Forest Service

114,000 new acres of bark beetle kill has been detected in an aerial survey done by the State Forestry Division for 2014. Most of that is in Bridger-Teton and Shoshone National Forests. 

Les Koch is the division’s Forest Health Specialist and says while warmer weather didn’t help in deterring the Pine, Spruce, and Douglas-Fir beetles, they have already killed many of their suitable host trees. While 2014 did see an increase in acres affected, over the last few years the overall trend has been downward.

Roughly a year after its first meeting, the Wyoming Task Force on Forests has released its recommendations.

Governor Matt Mead convened the task force to offer forest management recommendations in response to recent forest ecosystems changes such as bark beetle infestations and more severe wildfires. The group’s report offers 12 key recommendations and numerous sub-recommendations on topics ranging from roadless areas to biomass plants to fire management. 

David Koch

Bark beetles have ravaged western forests in recent years, leaving behind huge swaths of dead trees.

In a series of ten short films premiering in Wyoming this week, the Forest Service and the University of Wyoming’s Ruckelshaus Institute have teamed up to spotlight some of the impacts of the outbreak, and the ways managers are responding to it. The Institute’s Emilene Ostlind says the series covers everything from bark beetles’ effect on Cheyenne’s water supply to how beetle kill is turned into lumber to her personal favorite, which focuses on researchers at the university.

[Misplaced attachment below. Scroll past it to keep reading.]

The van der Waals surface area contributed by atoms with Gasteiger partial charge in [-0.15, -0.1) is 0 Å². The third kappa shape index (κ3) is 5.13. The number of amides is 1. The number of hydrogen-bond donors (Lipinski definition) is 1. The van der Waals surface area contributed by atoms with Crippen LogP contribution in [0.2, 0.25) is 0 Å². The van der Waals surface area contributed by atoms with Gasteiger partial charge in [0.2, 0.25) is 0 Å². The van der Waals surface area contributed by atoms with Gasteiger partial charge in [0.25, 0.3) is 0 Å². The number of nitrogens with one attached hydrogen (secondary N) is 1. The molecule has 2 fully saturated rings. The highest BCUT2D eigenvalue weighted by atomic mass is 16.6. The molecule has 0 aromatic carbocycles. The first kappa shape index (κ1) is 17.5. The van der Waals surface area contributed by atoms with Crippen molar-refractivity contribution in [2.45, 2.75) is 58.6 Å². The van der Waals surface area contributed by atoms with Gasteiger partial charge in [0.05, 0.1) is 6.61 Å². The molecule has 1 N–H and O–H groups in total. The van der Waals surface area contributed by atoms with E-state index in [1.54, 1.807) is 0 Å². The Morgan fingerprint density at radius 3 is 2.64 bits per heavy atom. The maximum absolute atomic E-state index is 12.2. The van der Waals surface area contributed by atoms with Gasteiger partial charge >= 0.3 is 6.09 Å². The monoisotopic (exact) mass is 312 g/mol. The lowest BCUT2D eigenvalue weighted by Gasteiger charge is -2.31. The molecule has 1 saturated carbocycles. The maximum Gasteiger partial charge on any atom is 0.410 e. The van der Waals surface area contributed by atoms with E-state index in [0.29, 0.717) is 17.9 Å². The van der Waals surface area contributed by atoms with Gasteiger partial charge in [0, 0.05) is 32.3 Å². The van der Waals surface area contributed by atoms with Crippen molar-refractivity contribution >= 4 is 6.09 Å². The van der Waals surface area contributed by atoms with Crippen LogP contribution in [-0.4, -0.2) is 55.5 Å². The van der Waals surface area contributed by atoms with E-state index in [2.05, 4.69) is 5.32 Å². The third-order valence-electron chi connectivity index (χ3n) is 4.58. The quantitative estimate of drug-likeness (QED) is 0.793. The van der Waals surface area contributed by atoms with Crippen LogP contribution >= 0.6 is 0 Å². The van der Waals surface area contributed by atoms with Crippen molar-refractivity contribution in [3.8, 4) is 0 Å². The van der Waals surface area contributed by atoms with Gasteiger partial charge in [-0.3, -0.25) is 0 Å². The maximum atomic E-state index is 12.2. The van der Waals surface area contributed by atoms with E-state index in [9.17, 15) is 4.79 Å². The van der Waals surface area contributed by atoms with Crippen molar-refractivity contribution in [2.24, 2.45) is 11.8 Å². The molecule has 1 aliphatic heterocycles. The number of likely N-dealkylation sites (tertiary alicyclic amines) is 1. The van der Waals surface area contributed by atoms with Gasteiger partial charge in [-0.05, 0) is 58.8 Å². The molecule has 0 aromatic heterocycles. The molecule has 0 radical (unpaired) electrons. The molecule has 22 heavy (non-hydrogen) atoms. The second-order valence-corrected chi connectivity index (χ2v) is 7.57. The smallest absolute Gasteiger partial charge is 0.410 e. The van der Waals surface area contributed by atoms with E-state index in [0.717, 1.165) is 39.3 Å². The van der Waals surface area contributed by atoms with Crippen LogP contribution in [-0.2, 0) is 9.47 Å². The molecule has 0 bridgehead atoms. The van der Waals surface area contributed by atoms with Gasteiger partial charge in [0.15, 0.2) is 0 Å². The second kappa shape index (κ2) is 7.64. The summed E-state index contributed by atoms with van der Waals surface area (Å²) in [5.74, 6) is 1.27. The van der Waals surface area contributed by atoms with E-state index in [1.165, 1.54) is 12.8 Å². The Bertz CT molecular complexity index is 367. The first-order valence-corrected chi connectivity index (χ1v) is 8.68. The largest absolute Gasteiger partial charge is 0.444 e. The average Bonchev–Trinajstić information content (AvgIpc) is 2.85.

The U.S. Forest Service is analyzing how additional oil and gas development would affect a 44,000-acre parcel of land in the Wyoming Range. The study will help the agency decide whether to allow energy leasing in the area.

The Petroleum Association of Wyoming says that because it’s multiple use land, the Forest Service should continue to allow oil and gas development. But Steve Kilpatrick with the Wyoming Wildlife Federation says new development in the Wyoming Range would harm important wildlife habitat.

A host of recreation and conservation organizations from around the nation, including some local Wyoming groups, have asked Congress to address inadequate trail maintenance in the National Forest system. According to a 2013 study requested by Representative Cynthia Lummis the Forest Service’s trail maintenance backlog was $314 million in 2012. The study said poorly maintained trails inhibit trail use, could harm natural resources, and maintenance costs will only grow the longer the backlog remains unaddressed.

A Wyoming man has won a U-S Supreme Court  decision over a dispute with the U-S Forest Service.  Marvin Brandt of Fox Park swapped his land for 83 acres of Medicine Bow Forest Service land in the 70’s, with the understanding that the land would be his if a railroad that used the land ever stopped running. 

The town of Jackson is looking to buy a piece of property from the U.S. Forest Service.

The Forest Service plans to get rid of the 10-acre parcel on the outskirts of town and would normally auction it off to the highest bidder. But Jackson officials have asked the agency to consider a direct sale, where they would skip the auction and just negotiate a price with the town.